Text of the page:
Of course a great many people don’t agree with this reasoning, and the debate will continue as long as there are humans, because we’re humans. However in terms of this thread – basing a school pedagogy on a vast heap of highly improbable things is not a very good idea. It is more serious than Michael Gove basing the English history curriculum on ‘Our Island Story’ imo, even if he throws in ‘1066 and all that’ which, for American readers, is a similar though even funnier book.

    probable….

  72. Yes, Russell was a clever bloke. But he has used a silly example. He is treating God as a physical object.

    There IS no ‘evidence’ that would convince me of the reality of the spiritual world. It isn’t the sort of thing there can be evidence for. It is something in the realm of ‘how life has meaning’ and those are issues that can only be addressed by the self-aware individual out of their own experience of being a living person. In that word ‘experience’ i include everything our culture gives us.

    Whenever someone claims to have ‘evidence’ for the existence of the soul or of ‘life after death’, or of the existence of angels, etc., I always think, ‘Aye, aye,- here come another cock and bull story’.

  73. word got away at the end there, Pete, get a net!

  74. Nor is the existence of the spiritual world a matter of probability!

  75. its existence isn’t a matter of probability – it either exists or it doesn’t. However we can use the available evidence to ascertain whether it is likely that a spiritual world exists.

  76. “However we can use the available evidence to ascertain whether it is likely that a spiritual world exists.”

    And that Steiner, of all people, was privy to its inner workings. Yeah, that’s likely alright…

  77. Mr Dog, who likes to shatter my illusions, claims that he only yawns because I’m so boring. But I prefer to believe Ted’s link to canineosophical science.

    I, like Melanie, would like that cup of tea.

    Tom wrote: ‘But he has used a silly example. He is treating God as a physical object.’

    it seems to me quite a number of religious people do too. And the appealing ‘experience’ view on god you present seems far from many people’s gods — gods who has opinions on how life is led, gods who demand things, gods who meddle in the material world…

  78. Yes, there is a lot of superstition around.

  79. Ted Wrinch · ·

    Melanie said:

    “…the evidence points to matter and energy being sufficient to explain beauty, jealousy…Human consciousness isn’t understood, but there isn’t any evidence thatthe answers lie outside matter and energy.”

    OTOH, even Steven Hawking has asked the question as to ‘what breathes fire into the laws of physics’. I would suggest that the absence of ‘fire’ is only a problem because people tend to believe that thought lives only in our heads, in brains. It’s pretty clear that this can’t be the case – we take the idea of an inverse square law and unite it with the facts to be able to understand and explain phenomena like gravitation and electromagnetism (upto a point: no one knows what these forces really are) but this can’t be what nature does. Roger Penrose, co-descoverer of black holes with Hawkings, talks in terms of three worlds, one of which is a Platonic realm of thought, that inter- penetrate to create our world. At any rate, thought is not matter or energy and it’s pretty clear that you need all three to have a universe.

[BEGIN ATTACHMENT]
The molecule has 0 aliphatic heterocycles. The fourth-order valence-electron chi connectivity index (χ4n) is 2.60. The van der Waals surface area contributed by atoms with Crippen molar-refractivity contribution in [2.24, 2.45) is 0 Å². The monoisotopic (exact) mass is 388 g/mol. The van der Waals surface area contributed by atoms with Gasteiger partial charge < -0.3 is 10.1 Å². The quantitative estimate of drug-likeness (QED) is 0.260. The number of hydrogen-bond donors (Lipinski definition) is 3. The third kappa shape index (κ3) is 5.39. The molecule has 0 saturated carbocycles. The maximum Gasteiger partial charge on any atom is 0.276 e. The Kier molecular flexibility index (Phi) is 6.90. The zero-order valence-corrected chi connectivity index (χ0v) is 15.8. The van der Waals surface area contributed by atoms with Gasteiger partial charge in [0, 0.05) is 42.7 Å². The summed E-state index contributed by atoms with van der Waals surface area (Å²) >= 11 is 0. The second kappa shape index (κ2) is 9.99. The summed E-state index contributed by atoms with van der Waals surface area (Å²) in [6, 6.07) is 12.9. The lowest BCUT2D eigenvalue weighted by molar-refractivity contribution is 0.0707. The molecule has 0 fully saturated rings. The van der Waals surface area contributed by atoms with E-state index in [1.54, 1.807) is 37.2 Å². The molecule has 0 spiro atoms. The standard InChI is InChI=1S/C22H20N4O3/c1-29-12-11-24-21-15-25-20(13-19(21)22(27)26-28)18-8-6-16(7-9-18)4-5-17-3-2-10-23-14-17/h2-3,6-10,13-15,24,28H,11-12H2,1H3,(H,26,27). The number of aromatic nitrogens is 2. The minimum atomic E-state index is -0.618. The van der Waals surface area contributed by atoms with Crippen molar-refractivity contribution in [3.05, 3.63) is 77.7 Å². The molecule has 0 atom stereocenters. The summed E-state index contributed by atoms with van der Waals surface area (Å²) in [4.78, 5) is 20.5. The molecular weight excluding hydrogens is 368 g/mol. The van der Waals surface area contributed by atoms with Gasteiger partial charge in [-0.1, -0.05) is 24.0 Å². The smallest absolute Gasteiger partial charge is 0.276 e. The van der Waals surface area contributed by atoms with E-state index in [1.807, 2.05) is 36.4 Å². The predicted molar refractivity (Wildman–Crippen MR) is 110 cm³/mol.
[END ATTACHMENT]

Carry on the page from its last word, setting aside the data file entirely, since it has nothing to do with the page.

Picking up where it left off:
T.

    Ted Wrinch

  80. Ted Wrinch · ·

    To add to the confusion, this didn’t seem to get through:

    Strange, ‘descover’ should be ‘discover’ – my phone accepted the former. Mr Hawking really is ‘Hawking’ and not ‘Hawkings’ (I did correct it once but it still got lost on my phone, where this comment was posted from). Still, in Frenchy days we did use ‘descovrir’ (Old French) and as I get older I almost think it would be nicer if we went back to an individualism in spelling, like in Shakespeare’s day. Plus, I was very likely French in a previous incarnation!

    T.

    Ted Wrinch

  81. well, y’know, apart from anything else, I’m glad we discuss these matters of our existence.

    We don’t know, do we? But is it probable that Steiner had the answers? – to echo Pete. I think it’s very, very unlikely. Are there amazing things to discover? Absolutely. Let that be the fire in your bellies.

  82. Melanie: “Wise bloke”.
    Yeah, except when he equates God and a teapot – when I would call him a “wise ass”.

  83. “hello Frank!
    it doesn’t work the other way.
    I can’t prove there isn’t a celestial teapot orbiting the earth. But if you want to convince me that there is, you have to at least bring me a cup a tea.”

    Hi Melanie. If I were interested in convincing you of anything, which I am not, I would indeed offer you the cup, which you would doubtless through away along with its contents – without tasting.
    Frank

  84. Ted Wrinch · ·

    “But is it probable that Steiner had the answers?”

    Well, in fact he was well aware of the kind of analysis I’ve outlined above, which can be deepened in many directions, such as the splitting of perception into primary and secondary qualities after the C15, so that physics then had a world of position and movement that could, fex, be captured in Newton’s laws of motion (Steiner covers some of this in his Origins of Natural Science lectures, eg see lecture 5 for more on the two qualities: http://wn.rsarchive.org/Lectures/OriNatSci/19221228p01.html ). But I suppose that one would have to be interested in  seeing what Steiner had said on the subject to verify this.

    T.

    Ted Wrinch

  85. “Hi Melanie. If I were interested in convincing you of anything, which I am not, I would indeed offer you the cup, which you would doubtless through away along with its contents – without tasting.”